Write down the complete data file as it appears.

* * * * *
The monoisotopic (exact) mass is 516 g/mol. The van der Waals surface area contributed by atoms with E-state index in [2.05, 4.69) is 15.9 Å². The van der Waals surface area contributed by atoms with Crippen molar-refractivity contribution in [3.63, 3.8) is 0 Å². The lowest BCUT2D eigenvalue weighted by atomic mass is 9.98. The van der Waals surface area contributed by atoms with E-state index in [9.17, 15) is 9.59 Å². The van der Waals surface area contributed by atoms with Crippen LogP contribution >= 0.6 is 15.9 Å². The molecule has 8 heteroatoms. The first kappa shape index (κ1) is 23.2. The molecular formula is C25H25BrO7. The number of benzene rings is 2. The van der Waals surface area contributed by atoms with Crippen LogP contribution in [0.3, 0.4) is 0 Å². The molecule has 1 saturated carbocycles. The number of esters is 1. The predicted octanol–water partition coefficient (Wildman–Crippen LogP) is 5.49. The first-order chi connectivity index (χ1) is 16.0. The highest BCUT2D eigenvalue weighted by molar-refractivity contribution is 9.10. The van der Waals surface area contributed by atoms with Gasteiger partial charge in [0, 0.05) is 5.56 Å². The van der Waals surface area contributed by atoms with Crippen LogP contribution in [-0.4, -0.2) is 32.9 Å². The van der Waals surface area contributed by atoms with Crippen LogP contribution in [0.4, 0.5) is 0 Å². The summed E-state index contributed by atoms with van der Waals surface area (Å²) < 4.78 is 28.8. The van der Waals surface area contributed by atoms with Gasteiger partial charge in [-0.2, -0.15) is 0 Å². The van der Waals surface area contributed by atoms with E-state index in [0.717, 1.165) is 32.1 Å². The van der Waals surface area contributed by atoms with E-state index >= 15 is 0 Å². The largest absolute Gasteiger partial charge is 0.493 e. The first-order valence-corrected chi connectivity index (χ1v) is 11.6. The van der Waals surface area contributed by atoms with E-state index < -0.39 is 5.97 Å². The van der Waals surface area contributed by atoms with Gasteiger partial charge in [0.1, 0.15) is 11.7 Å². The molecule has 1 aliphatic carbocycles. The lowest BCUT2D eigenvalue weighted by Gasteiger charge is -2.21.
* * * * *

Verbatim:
The monoisotopic (exact) mass is 516 g/mol. The van der Waals surface area contributed by atoms with E-state index in [2.05, 4.69) is 15.9 Å². The van der Waals surface area contributed by atoms with Crippen molar-refractivity contribution in [3.63, 3.8) is 0 Å². The lowest BCUT2D eigenvalue weighted by atomic mass is 9.98. The van der Waals surface area contributed by atoms with E-state index in [9.17, 15) is 9.59 Å². The van der Waals surface area contributed by atoms with Crippen LogP contribution >= 0.6 is 15.9 Å². The molecule has 8 heteroatoms. The first kappa shape index (κ1) is 23.2. The molecular formula is C25H25BrO7. The number of benzene rings is 2. The van der Waals surface area contributed by atoms with Crippen LogP contribution in [0.3, 0.4) is 0 Å². The molecule has 1 saturated carbocycles. The number of esters is 1. The predicted octanol–water partition coefficient (Wildman–Crippen LogP) is 5.49. The first-order chi connectivity index (χ1) is 16.0. The highest BCUT2D eigenvalue weighted by molar-refractivity contribution is 9.10. The van der Waals surface area contributed by atoms with Gasteiger partial charge in [0, 0.05) is 5.56 Å². The van der Waals surface area contributed by atoms with Crippen LogP contribution in [-0.4, -0.2) is 32.9 Å². The van der Waals surface area contributed by atoms with Crippen LogP contribution in [0.4, 0.5) is 0 Å². The summed E-state index contributed by atoms with van der Waals surface area (Å²) < 4.78 is 28.8. The van der Waals surface area contributed by atoms with Gasteiger partial charge in [-0.2, -0.15) is 0 Å². The van der Waals surface area contributed by atoms with E-state index in [0.717, 1.165) is 32.1 Å². The van der Waals surface area contributed by atoms with E-state index >= 15 is 0 Å². The largest absolute Gasteiger partial charge is 0.493 e. The first-order valence-corrected chi connectivity index (χ1v) is 11.6. The van der Waals surface area contributed by atoms with E-state index < -0.39 is 5.97 Å². The van der Waals surface area contributed by atoms with Gasteiger partial charge in [0.1, 0.15) is 11.7 Å². The molecule has 1 aliphatic carbocycles. The lowest BCUT2D eigenvalue weighted by Gasteiger charge is -2.21.